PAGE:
Oil prices won’t likely snap out of their slump in 2016, as crude-producing nations are expected to keep markets oversupplied. A Wall Street Journal survey of 13 major investment banks suggested prices will struggle to break past $60 a barrel next year, extending their 16-month slog.
While U.S. shale oil production is starting to fall, major producers including Saudi Arabia, Russia and Iraq are pumping at near-record levels to maintain market share. Iran could soon ramp up its own production as economic sanctions ease following its landmark nuclear deal with the U.S. and other world powers.
Meanwhile, oil demand growth is expected to sputter alongside the sluggish economic growth in China and other fuel-thirsty markets.
Next year, Brent crude, the international benchmark, will average $58 a barrel, according to the Journal’s poll of investment banks. West Texas Intermediate, the U.S. price gauge, will average $54 a barrel.
Brent was trading at $49 a barrel Thursday morning, while WTI prices were at $46.26.
“Prices need to stay low in order to balance the market,” Michael Wittner, global head of oil research at Société Générale, told the Journal. “Low prices encourage global oil demand growth and also assure a significant falloff in U.S. crude production.”
America’s oil output has dropped to about 9 million barrels a day from a 43-year peak of 9.6 million barrels a day in April, the Energy Information Administration recently estimated.
But shale production in Texas, North Dakota and other states -- a driving factor in the current supply glut -- will need to drop much further to shrink the global oversupply, given that members of the Organization of Petroleum Exporting Countries aren’t backing down.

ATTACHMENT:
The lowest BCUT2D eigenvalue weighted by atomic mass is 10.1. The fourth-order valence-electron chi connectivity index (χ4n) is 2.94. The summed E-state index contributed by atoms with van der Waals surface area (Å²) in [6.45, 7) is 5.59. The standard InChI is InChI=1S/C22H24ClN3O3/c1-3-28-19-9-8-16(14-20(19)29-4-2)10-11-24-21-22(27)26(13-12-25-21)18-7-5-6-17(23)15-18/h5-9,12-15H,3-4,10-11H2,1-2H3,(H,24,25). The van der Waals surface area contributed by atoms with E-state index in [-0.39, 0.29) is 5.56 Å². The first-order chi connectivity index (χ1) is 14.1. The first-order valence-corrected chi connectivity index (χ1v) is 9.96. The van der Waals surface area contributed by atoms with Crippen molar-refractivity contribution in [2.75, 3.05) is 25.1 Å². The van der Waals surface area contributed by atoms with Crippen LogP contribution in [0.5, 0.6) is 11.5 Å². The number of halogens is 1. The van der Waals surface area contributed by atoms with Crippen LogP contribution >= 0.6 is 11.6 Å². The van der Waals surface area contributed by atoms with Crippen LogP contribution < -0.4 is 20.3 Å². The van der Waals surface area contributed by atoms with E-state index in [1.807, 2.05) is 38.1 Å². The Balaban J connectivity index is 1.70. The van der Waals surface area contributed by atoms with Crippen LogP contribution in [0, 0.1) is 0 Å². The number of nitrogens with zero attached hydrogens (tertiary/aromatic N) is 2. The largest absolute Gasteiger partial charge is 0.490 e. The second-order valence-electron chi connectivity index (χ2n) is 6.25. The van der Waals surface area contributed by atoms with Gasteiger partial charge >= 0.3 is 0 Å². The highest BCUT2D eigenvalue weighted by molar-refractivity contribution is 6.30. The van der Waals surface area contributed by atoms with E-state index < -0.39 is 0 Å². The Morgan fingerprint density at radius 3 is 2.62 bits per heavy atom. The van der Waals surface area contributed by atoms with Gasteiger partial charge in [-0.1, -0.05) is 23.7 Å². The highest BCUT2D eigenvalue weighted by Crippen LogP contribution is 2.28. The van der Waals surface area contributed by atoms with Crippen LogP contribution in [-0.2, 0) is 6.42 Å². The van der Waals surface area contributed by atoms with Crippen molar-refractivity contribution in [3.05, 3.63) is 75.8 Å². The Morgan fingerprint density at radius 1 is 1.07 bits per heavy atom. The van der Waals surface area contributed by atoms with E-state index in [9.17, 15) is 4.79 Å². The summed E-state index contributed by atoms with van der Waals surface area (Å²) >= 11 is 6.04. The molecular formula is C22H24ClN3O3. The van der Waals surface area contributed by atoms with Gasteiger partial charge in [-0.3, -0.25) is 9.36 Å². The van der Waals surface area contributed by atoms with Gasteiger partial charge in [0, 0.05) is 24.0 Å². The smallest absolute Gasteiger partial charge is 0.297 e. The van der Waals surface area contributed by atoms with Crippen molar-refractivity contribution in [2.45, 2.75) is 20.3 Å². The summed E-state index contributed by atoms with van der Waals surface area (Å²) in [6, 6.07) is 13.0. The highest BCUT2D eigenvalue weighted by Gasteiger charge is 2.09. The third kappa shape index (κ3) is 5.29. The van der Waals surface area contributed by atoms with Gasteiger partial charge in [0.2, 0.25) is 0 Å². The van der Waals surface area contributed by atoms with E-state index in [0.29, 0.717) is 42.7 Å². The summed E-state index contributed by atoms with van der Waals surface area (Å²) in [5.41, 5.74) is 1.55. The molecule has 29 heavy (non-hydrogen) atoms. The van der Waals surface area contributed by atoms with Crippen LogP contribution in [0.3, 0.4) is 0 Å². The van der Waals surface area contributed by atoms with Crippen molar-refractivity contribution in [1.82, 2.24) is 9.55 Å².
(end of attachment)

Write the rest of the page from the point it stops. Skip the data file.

Crude supplies could also shrink as major spending cuts at global oil-and-gas giants take root although prices still won’t likely lift until 2017 as the market rebalances, energy analysts told International Business Times this week.
BP Plc said Tuesday it aggressively reduced operating costs by $3 billion for the first nine months of 2015, compared to the same period last year. BP’s annual costs will be $6 billion lower in 2017 than in 2014, the British oil giant said in its third-quarter earnings report, citing tough business conditions.
Royal Dutch Shell Plc Thursday said it took charges of $7.9 billion in the third quarter after scrapping a handful of big ticket projects, including an Arctic drilling venture in Alaska’s Chukchi Sea and an 80,000-barrel-a-day oil sands project in Western Canada.
That scaled-back production, combined with falling U.S. output and warmer demand growth, could help raise oil prices to $60 a barrel by 2017, BP and other experts said this week.
“These things take at least two years to shake off,” Michael Hulme, manager of the Carmignac Portfolio Commodities Fund, told the Journal.